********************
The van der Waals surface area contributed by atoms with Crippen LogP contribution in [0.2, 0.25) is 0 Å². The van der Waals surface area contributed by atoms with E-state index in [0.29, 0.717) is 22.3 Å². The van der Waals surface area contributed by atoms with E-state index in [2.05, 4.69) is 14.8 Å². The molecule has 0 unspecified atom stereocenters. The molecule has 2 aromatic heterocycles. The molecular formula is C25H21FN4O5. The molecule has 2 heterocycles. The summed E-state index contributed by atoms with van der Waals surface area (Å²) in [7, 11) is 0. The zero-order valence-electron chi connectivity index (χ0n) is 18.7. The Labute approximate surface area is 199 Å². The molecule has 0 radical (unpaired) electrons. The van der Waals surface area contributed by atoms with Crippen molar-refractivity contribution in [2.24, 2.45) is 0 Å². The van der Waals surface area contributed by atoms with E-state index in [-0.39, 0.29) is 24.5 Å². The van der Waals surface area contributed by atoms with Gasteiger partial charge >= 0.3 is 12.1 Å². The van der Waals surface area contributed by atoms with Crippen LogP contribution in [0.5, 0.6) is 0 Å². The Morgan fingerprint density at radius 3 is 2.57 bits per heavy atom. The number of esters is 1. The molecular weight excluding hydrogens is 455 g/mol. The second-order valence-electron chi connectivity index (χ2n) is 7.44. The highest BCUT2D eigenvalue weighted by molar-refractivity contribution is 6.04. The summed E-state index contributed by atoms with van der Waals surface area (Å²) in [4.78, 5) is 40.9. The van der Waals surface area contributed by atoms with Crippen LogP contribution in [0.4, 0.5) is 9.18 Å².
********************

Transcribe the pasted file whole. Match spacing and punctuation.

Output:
The van der Waals surface area contributed by atoms with Crippen LogP contribution in [0.2, 0.25) is 0 Å². The van der Waals surface area contributed by atoms with E-state index in [0.29, 0.717) is 22.3 Å². The van der Waals surface area contributed by atoms with E-state index in [2.05, 4.69) is 14.8 Å². The molecule has 0 unspecified atom stereocenters. The molecule has 2 aromatic heterocycles. The molecular formula is C25H21FN4O5. The molecule has 2 heterocycles. The summed E-state index contributed by atoms with van der Waals surface area (Å²) in [7, 11) is 0. The zero-order valence-electron chi connectivity index (χ0n) is 18.7. The Labute approximate surface area is 199 Å². The molecule has 0 radical (unpaired) electrons. The van der Waals surface area contributed by atoms with Crippen molar-refractivity contribution in [2.24, 2.45) is 0 Å². The van der Waals surface area contributed by atoms with E-state index in [-0.39, 0.29) is 24.5 Å². The van der Waals surface area contributed by atoms with Gasteiger partial charge >= 0.3 is 12.1 Å². The van der Waals surface area contributed by atoms with Crippen LogP contribution in [0.5, 0.6) is 0 Å². The Morgan fingerprint density at radius 3 is 2.57 bits per heavy atom. The number of esters is 1. The molecular weight excluding hydrogens is 455 g/mol. The second-order valence-electron chi connectivity index (χ2n) is 7.44. The highest BCUT2D eigenvalue weighted by molar-refractivity contribution is 6.04. The summed E-state index contributed by atoms with van der Waals surface area (Å²) in [4.78, 5) is 40.9. The van der Waals surface area contributed by atoms with Crippen LogP contribution in [0.4, 0.5) is 9.18 Å².